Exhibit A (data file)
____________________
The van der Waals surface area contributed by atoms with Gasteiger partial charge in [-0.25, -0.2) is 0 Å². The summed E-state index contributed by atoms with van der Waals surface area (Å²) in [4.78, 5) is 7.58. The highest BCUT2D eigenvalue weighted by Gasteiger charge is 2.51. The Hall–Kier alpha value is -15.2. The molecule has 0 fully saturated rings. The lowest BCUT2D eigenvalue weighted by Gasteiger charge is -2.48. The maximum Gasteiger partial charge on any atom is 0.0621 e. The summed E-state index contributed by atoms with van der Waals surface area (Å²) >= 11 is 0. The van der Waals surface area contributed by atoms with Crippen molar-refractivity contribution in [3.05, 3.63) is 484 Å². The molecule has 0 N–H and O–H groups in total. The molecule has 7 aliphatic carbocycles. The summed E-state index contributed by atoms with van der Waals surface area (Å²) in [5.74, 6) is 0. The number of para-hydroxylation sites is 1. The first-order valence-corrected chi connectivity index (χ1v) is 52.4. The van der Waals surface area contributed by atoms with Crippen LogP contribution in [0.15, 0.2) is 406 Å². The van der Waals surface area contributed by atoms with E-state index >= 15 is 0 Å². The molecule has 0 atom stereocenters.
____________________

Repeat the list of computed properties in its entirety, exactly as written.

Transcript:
The van der Waals surface area contributed by atoms with Gasteiger partial charge in [-0.25, -0.2) is 0 Å². The summed E-state index contributed by atoms with van der Waals surface area (Å²) in [4.78, 5) is 7.58. The highest BCUT2D eigenvalue weighted by Gasteiger charge is 2.51. The Hall–Kier alpha value is -15.2. The molecule has 0 fully saturated rings. The lowest BCUT2D eigenvalue weighted by Gasteiger charge is -2.48. The maximum Gasteiger partial charge on any atom is 0.0621 e. The summed E-state index contributed by atoms with van der Waals surface area (Å²) >= 11 is 0. The van der Waals surface area contributed by atoms with Crippen molar-refractivity contribution in [3.05, 3.63) is 484 Å². The molecule has 0 N–H and O–H groups in total. The molecule has 7 aliphatic carbocycles. The summed E-state index contributed by atoms with van der Waals surface area (Å²) in [5.74, 6) is 0. The number of para-hydroxylation sites is 1. The first-order valence-corrected chi connectivity index (χ1v) is 52.4. The van der Waals surface area contributed by atoms with Crippen LogP contribution in [0.15, 0.2) is 406 Å². The van der Waals surface area contributed by atoms with E-state index >= 15 is 0 Å². The molecule has 0 atom stereocenters.